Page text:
At Harkins Shea:
Jirga—A former Australian soldier (Sam Smith) returns to Afghanistan a few years after he accidentally killed a local civilian in a village raid. He’s haunted by the killing and wants to atone. It takes a while before he can even find somebody willing to drive him into the Taliban-controlled region of the village, but eventually—torturously—he arrives, and submits himself to the judgment of the Jirga, the local court of elders.
This cinema verité drama, shot guerrilla-style in Afghanistan by director Benjamin Gilmour and star Smith, with a supporting cast of Afghans recruited on location, is a bit of a marvel. The stunning, bleakly beautiful Afghan scenery (not at all dissimilar to parts of Arizona) gives the movie an epic scope, and Smith’s performance, and his rapport with the Afghan cast—particularly his quiet bonding with a compassionate driver (Sher Alam Miskeen Ustad)—is unforced and naturalistic. The climactic stretch, when he revisits the scene of the incident and meets the family and neighbors of his victim, is devastating.
August 24 at 3:30 p.m. at FilmBar:
A Boy Named Charlie Brown—Those of us born in the ‘60s may remember being taken to this, the first Peanuts feature film, from 1969, and scripted by Charles M. Schultz. It’s a colorful, graphically clever recounting of a story arc from the strip, in which Charlie Brown manages to win his school spelling bee, and travels to the big city to compete in a National Bee.
Alongside this main plot, the film is a dark tale of addiction; Linus lends Charlie Brown his beloved security blanket for luck, but soon finds himself suffering an agony of withdrawal the likes of which William S. Burroughs never dreamed. It’s a musical, too; with an unmistakable jazzy score by Vince Guaraldi and songs by Rod McKuen (!) including the title number, sung by McKuen himself in a sort of Wayne-Newton-crossed-with-Brenda-Vaccaro tone. There’s also a rousing song about the “I-Before-E” rule that I still sometimes consult in memory.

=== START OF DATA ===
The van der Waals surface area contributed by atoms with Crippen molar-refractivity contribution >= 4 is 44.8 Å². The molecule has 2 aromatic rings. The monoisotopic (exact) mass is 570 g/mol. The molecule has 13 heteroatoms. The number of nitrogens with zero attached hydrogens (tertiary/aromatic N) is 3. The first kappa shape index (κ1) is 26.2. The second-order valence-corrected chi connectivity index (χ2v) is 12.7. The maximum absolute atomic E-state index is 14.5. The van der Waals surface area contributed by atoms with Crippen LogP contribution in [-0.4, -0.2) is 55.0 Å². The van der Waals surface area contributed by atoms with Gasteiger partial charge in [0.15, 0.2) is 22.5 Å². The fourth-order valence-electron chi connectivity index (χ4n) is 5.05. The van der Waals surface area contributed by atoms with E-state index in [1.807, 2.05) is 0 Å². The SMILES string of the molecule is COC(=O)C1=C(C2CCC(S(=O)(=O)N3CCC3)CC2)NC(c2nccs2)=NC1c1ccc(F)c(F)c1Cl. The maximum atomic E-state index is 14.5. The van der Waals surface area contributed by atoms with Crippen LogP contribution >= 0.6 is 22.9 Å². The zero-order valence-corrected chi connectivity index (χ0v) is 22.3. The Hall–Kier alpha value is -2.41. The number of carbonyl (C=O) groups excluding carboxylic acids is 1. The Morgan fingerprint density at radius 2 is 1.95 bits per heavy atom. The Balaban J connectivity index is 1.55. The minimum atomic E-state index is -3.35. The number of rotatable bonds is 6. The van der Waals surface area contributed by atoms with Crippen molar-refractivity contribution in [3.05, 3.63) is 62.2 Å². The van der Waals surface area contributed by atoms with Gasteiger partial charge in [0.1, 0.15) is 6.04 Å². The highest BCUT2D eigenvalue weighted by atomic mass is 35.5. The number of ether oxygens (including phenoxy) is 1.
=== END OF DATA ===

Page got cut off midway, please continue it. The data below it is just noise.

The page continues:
Despite these eccentricities, this film, unlike 2015’s The Peanuts Movie, preserves its title character’s status as a mythic figure—a loser who strives mightily against his fate as a loser, and doesn’t overcome it. “Winning is great,” Schultz once observed, “but it isn’t funny.” The unflinching moral of Peanuts is that some people really are born losers, and that this sucks for them, but it doesn’t mean that their lives are without value.
This isn’t the sort of thing that the makers of a big-budget contemporary animated movie can embrace, but A Boy Named Charlie Brown had the guts to end on this note. After generations of triumph-of-the-underdog stories being standard in this genre, it would be interesting to see how it holds up with kid audiences today.